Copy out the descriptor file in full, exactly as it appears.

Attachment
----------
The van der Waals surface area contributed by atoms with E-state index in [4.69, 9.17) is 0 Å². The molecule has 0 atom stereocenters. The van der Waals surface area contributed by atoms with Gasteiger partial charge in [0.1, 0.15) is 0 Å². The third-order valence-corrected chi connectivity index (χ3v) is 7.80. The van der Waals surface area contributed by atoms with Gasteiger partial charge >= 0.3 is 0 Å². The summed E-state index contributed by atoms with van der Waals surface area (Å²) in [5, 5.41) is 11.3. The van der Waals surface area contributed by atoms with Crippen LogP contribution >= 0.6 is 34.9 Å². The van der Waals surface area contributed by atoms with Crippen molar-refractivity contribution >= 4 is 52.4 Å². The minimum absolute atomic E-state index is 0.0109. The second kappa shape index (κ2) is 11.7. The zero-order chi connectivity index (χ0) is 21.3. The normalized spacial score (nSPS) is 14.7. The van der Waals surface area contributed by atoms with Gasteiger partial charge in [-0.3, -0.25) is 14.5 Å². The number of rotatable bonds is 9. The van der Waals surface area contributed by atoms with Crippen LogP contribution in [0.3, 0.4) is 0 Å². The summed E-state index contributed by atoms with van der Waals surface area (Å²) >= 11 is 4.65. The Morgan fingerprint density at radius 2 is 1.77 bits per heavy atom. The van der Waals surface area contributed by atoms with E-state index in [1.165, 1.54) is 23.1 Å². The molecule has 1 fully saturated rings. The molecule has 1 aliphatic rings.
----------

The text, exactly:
The van der Waals surface area contributed by atoms with E-state index in [4.69, 9.17) is 0 Å². The molecule has 0 atom stereocenters. The van der Waals surface area contributed by atoms with Gasteiger partial charge in [0.1, 0.15) is 0 Å². The third-order valence-corrected chi connectivity index (χ3v) is 7.80. The van der Waals surface area contributed by atoms with Gasteiger partial charge >= 0.3 is 0 Å². The summed E-state index contributed by atoms with van der Waals surface area (Å²) in [5, 5.41) is 11.3. The van der Waals surface area contributed by atoms with Crippen LogP contribution >= 0.6 is 34.9 Å². The van der Waals surface area contributed by atoms with Crippen molar-refractivity contribution >= 4 is 52.4 Å². The minimum absolute atomic E-state index is 0.0109. The second kappa shape index (κ2) is 11.7. The zero-order chi connectivity index (χ0) is 21.3. The normalized spacial score (nSPS) is 14.7. The van der Waals surface area contributed by atoms with Gasteiger partial charge in [-0.3, -0.25) is 14.5 Å². The number of rotatable bonds is 9. The van der Waals surface area contributed by atoms with Crippen LogP contribution in [0.3, 0.4) is 0 Å². The summed E-state index contributed by atoms with van der Waals surface area (Å²) >= 11 is 4.65. The Morgan fingerprint density at radius 2 is 1.77 bits per heavy atom. The van der Waals surface area contributed by atoms with E-state index in [1.165, 1.54) is 23.1 Å². The molecule has 1 fully saturated rings. The molecule has 1 aliphatic rings.